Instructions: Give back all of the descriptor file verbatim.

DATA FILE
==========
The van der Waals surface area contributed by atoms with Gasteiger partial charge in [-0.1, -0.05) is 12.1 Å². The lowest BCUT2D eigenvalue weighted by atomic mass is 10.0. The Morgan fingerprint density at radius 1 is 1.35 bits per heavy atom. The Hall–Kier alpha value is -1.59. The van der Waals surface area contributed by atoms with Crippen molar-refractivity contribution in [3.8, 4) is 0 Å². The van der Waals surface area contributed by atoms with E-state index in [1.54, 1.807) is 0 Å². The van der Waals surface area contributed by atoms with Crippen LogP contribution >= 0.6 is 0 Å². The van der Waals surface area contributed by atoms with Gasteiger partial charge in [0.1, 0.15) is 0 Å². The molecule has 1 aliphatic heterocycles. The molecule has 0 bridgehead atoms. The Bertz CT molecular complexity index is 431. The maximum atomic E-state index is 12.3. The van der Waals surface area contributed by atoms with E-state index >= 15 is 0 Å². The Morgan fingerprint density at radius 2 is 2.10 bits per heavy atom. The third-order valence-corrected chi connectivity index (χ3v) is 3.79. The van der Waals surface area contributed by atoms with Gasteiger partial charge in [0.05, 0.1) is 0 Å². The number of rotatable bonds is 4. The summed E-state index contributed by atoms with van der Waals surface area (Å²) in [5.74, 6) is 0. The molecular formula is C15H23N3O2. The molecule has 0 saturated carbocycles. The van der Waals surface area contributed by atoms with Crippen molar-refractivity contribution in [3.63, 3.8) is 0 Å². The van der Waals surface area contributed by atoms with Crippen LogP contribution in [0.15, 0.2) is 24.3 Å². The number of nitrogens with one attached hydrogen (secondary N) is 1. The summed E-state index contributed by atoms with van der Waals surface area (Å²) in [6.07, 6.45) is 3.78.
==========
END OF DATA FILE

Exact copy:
The van der Waals surface area contributed by atoms with Gasteiger partial charge in [-0.1, -0.05) is 12.1 Å². The lowest BCUT2D eigenvalue weighted by atomic mass is 10.0. The Morgan fingerprint density at radius 1 is 1.35 bits per heavy atom. The Hall–Kier alpha value is -1.59. The van der Waals surface area contributed by atoms with Crippen molar-refractivity contribution in [3.8, 4) is 0 Å². The van der Waals surface area contributed by atoms with E-state index in [1.54, 1.807) is 0 Å². The van der Waals surface area contributed by atoms with Crippen LogP contribution >= 0.6 is 0 Å². The van der Waals surface area contributed by atoms with Gasteiger partial charge in [0.1, 0.15) is 0 Å². The molecule has 1 aliphatic heterocycles. The molecule has 0 bridgehead atoms. The Bertz CT molecular complexity index is 431. The maximum atomic E-state index is 12.3. The van der Waals surface area contributed by atoms with E-state index >= 15 is 0 Å². The Morgan fingerprint density at radius 2 is 2.10 bits per heavy atom. The third-order valence-corrected chi connectivity index (χ3v) is 3.79. The van der Waals surface area contributed by atoms with Gasteiger partial charge in [0.05, 0.1) is 0 Å². The number of rotatable bonds is 4. The summed E-state index contributed by atoms with van der Waals surface area (Å²) in [5.74, 6) is 0. The molecular formula is C15H23N3O2. The molecule has 0 saturated carbocycles. The van der Waals surface area contributed by atoms with Crippen molar-refractivity contribution in [3.63, 3.8) is 0 Å². The van der Waals surface area contributed by atoms with Crippen LogP contribution in [0.15, 0.2) is 24.3 Å². The number of nitrogens with one attached hydrogen (secondary N) is 1. The summed E-state index contributed by atoms with van der Waals surface area (Å²) in [6.07, 6.45) is 3.78.